Are Your Apps Leaking Data? How To Know and What To Do
One of the ways we make our world more convenient these days is by loading apps from platforms, services, and companies we buy from or consult frequently. Most […]
One of the ways we make our world more convenient these days is by loading apps from platforms, services, and companies we buy from or consult frequently. Most companies have invested in their apps to make them more useful, and also invested in promoting those apps to us, with special deals or promotions.
But the sense of ease and security we have when dealing with the teller at our local bank, or flying on our favorite airline, may not serve us well when we use an app provided by a company we know well “IRL” (in real life).
“The widespread development of apps by businesses is not only good for marketing and sales,” remarks Emilio Simoni, Director of Research at PSafe’s dfndr lab, “but it also feeds a billion dollar business in re-use of your data.”
Data Means Dollars
Modern day operating systems for both iOs and Android provide some mechanisms for you to limit the way apps can track your behavior across the web, but these only offer limited protection. “The data you use in everyday interactions with these apps is of tremendous interest to hackers,” Simoni observes, “and data breaches for some of the world’s biggest and most respected companies have become almost commonplace.”
Leaked data is commonly resold or accessed on the dark web, and once procured, it can be used in a variety of ways. It’s fairly common for leaked data to be used to fuel scams that entice users to expose even more information, or, to provide direct access to financial levers.
“What users need,” Simoni explains, “is the means to see the whole picture for their apps and the data they use. This is what we provide with dfndr security Pro: a Privacy Scan, which gives users the ability to see, in one place, a complete picture of how apps are using and sharing your data – whether voluntarily, or through leaks.”
Here’s what that complete picture shows:
- The data and access permissions you have granted for each app
- Where each app sends the data it collects
- A data breach history for each app (more than one breach is not unusual).
- Apps you have installed that may be malicious or known to pose risks
Obviously the first thing you can do with this information is to make judgments about which apps you want to keep – but it may also help guide you to further steps, like changing passwords, or changing settings on the app. It can also give you important information for staying aware of likely hacks or doing further research to determine precisely what sort of personal data may have been compromised.
“Getting this comprehensive picture is really the best way to see context and to stay alert and ahead of the game,” Simoni says.
Before You Load Apps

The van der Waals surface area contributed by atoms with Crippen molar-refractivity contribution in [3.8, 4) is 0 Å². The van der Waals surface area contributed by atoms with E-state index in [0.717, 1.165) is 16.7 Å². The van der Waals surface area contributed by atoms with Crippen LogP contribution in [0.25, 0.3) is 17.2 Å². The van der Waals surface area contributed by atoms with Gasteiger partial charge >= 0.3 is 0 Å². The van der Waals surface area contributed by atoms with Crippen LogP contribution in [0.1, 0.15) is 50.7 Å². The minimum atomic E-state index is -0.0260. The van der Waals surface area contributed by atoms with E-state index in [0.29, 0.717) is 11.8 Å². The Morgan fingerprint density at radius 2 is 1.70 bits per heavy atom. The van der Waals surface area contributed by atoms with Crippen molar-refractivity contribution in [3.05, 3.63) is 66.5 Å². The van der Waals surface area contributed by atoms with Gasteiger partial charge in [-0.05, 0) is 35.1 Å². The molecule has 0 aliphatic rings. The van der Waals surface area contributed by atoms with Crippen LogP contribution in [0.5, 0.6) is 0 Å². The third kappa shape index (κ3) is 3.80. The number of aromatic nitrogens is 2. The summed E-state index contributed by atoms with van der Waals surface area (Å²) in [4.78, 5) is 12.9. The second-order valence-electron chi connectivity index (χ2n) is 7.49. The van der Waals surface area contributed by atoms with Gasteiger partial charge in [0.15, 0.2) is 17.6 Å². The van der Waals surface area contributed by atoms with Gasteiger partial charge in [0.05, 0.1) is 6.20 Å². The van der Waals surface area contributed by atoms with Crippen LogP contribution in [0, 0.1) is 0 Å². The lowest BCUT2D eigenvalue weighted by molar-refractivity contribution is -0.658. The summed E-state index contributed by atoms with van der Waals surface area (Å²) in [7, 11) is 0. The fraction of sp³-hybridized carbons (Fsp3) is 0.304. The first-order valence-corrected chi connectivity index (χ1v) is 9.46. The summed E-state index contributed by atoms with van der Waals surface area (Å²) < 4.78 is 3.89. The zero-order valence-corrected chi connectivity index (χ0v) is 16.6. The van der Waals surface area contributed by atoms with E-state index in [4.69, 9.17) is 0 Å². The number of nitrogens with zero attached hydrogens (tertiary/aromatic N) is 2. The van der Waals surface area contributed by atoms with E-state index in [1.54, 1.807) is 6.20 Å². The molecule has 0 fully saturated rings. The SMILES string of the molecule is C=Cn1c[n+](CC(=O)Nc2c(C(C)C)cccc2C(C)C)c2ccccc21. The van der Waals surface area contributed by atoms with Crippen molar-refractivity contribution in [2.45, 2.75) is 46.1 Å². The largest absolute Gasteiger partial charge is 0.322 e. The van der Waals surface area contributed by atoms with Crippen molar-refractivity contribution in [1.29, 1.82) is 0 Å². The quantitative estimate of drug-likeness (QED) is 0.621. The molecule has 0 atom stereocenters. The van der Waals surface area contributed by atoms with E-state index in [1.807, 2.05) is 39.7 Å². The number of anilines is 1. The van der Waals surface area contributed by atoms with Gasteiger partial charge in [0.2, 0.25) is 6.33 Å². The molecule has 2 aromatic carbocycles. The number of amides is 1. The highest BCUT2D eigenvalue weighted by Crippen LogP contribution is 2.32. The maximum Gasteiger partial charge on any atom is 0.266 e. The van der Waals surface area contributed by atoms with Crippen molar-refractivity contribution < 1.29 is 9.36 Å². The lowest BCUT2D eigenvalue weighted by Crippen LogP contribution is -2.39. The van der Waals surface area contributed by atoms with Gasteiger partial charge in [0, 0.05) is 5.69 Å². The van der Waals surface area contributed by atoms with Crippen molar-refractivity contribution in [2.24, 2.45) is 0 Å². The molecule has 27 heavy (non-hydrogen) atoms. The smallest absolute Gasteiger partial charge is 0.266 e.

PSafe’s dfndr security Pro also includes a feature called Safe App, which enables you to evaluate apps before you load them on your phone. Safe App tells you if an app is known to be malicious, or if it has previously been breached.
Try PSafe dfndr security for Free
The easiest way to see how both Safe App and Privacy Scans work is to try dfndr security for yourself. You can start with the Free Version of the app, which will help you manage your phone’s memory, storage, and battery power – and also give you some good basic security capabilities like a URL checker and an Antivirus App scan.
Add dfndr security Pro. and you’ll be able to do a quick Privacy Scan and see where you stand, and you can check any new apps you want to install with Safe App. You’ll also get Anti Theft functionality to locate your phone (and protect your data) if it’s stolen.
Use this link to learn more and try out the free version of PSafe’s dfndr security.
“The capabilities a good security app can provide offers essential protection,” Emilio Simoni emphasizes, “but staying alert ourselves is another key element of our overall defense.”
In addition to procuring and using a proven security solution like dfndr security Pro, Simoni suggests the following “data hygiene” habits for users:
Strong Passwords: Use a password manager and make sure you never use the same password for more than one account.
Take Care With Social Media: Many social media accounts these days, asking questions and offering quizzes, are simply storing and selling clues to hackers.
Beware of Phishing: Hackers are certainly not above using news about data leaks as an occasion for reaching out to defraud users. For any communications you receive about data, passwords, accounts, or any transactions you’ve made (or pines you haven’t!) — always double check the source.
“With a good security app and the conscientious use of privacy ‘best practices,’ your use of apps can provide the convenience and ease you’ve come to expect from them,’ Simoni concludes. “We’ll continue to research viruses and hackers methods to make sure we’re doing our part to maintain our interesting-leading solutions.”